Tuesday, November 3, 2009

Is This Who We Are?

You may have heard of the case involving Maher Arar. Here's a synopsis from Glenn Greenwald.

Maher Arar is both a Canadian and Syrian citizen of Syrian descent. A telecommunications engineer and graduate of Montreal's McGill University, he has lived in Canada since he's 17 years old. In 2002, he was returning home to Canada from vacation when, on a stopover at JFK Airport, he was (a) detained by U.S. officials, (b) accused of being a Terrorist, (c) held for two weeks incommunicado and without access to counsel while he was abusively interrogated, and then (d) was "rendered" -- despite his pleas that he would be tortured -- to Syria, to be interrogated and tortured. He remained in Syria for the next 10 months under the most brutal and inhumane conditions imaginable, where he was repeatedly tortured. Everyone acknowledges that Arar was never involved with Terrorism and was guilty of nothing.

Arar sued Canadian authorities and won. He tried to sue American authorities and has not done so well. Yesterday the Second Circuit Court of Appeals denied a rehearing of Arar's case en banc because they accepted the government's argument that the courts were barred from examining the conduct of government officials since state secrets and involved and because courts should not interfere in the actions of the Executive where national security is involved.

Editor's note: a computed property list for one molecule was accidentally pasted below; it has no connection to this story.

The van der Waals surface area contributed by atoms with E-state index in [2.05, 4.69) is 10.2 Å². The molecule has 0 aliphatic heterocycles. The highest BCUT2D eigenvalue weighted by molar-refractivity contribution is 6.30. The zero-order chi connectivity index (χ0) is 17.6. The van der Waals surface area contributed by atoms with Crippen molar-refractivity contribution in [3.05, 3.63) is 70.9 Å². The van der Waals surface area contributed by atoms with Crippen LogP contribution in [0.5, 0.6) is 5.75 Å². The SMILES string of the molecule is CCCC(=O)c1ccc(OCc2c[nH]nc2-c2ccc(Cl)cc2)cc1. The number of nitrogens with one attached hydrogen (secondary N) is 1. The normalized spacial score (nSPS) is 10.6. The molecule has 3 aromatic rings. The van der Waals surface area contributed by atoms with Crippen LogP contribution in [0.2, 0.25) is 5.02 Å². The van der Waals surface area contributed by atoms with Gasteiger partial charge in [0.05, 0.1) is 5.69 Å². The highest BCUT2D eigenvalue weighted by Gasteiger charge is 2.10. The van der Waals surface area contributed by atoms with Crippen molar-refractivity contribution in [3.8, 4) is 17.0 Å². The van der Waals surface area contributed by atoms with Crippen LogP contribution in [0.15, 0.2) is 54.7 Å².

Greenwald writes a compelling article on this case. I encourage you to read it. With a tag line of "Even when government officials purposely subject an innocent person to brutal torture, they enjoy full immunity," how could you not?

And there's more from Scott Horton at Harper's Magazine. This case is disturbing on many levels. And nobody will be held accountable.

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